With a mission to support families by strengthening the emotional health and parenting capacity of mothers, Hennepin County Medical Center’s (HCMC) Mother-Baby Program combines outpatient psychiatry services; a HopeLine triage and resource line; and a Day Hospital for pregnant women and mothers experiencing depression, anxiety or other emotional distress to offer support, hope and healing to mothers and families. HCMC supports the Mother-Baby Program by providing all its infrastructure costs, approximately $125,000 per year.
“Debilitating depression and anxiety can begin during or after pregnancy and can affect about one out of eight women,” said Dr. Helen Kim, medical director of the Mother-Baby Program. “Left untreated, perinatal psychiatric disorders can have negative effects on both maternal well-being and child development.”
The Mother-Baby Program’s Day Hospital was the first of its kind in Minnesota – and is only the fourth in the nation – to support moms with perinatal psychiatric disorders adjust to having a new baby in a structured day hospital model. The intensive outpatient mental health treatment program offers help for pregnant women and mothers of young children who are experiencing symptoms that make it difficult to function at home or at work, take care of themselves or their baby, or bond and connect with their baby.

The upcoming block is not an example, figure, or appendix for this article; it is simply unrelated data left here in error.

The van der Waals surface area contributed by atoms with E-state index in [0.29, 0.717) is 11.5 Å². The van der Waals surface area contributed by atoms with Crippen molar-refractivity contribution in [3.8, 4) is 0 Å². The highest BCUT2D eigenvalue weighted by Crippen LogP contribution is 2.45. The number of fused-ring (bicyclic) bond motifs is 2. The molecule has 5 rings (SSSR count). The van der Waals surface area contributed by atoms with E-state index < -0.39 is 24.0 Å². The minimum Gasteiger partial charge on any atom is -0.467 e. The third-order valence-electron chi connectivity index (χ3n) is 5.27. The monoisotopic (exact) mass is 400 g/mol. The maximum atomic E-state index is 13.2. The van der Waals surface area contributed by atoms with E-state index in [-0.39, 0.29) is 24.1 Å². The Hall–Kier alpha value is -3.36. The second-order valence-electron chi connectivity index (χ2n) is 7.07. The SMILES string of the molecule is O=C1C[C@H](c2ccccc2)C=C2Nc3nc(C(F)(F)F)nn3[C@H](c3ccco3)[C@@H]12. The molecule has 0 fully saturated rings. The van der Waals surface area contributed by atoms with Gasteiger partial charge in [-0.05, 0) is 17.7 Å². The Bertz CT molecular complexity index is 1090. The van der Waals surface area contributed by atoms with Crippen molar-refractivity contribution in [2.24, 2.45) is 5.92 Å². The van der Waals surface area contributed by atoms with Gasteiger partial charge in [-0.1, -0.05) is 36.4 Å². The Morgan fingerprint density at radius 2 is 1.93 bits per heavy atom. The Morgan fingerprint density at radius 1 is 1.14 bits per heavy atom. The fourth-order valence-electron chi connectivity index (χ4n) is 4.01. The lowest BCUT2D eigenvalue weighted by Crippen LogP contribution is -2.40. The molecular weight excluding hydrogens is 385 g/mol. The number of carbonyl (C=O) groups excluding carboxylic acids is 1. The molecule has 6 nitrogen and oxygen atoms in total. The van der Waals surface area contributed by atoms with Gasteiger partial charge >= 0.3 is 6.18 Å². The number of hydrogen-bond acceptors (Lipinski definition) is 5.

The Day Hospital has seen dramatic success in helping moms get the support they need while bonding with their babies. Since opening in 2013, almost 200 pregnant and postpartum women with moderate to severe psychiatric illness have graduated from the program. This is encouraging news for families in the community – and it speaks to the program’s successful, nurturing approach to treatment.
“To support healthy brain development, babies and young children need to feel safe and secure in their relationship with their primary caregiver,” said Kim. “We emphasize this important connection, and it’s one of the reasons why mothers with babies younger than one year old are encouraged to bring their baby with them to the Day Hospital.”
Kim reported that participants screened before and after graduation showed statistically significant improvements in depression, anxiety, suicidal thoughts and maternal functioning. In addition, outcomes assessing the parent-child relationship also showed statistically significant improvements in mothers’ perception of their babies and their relationship with their babies.
“Improving mother-baby bonding leads to short- and long-term benefits for both moms and babies,” said Kim. “We serve as an upstream intervention aimed at improving developmental outcomes for young children by helping their moms provide the attuned, consistent and nurturing care developing babies need to thrive.”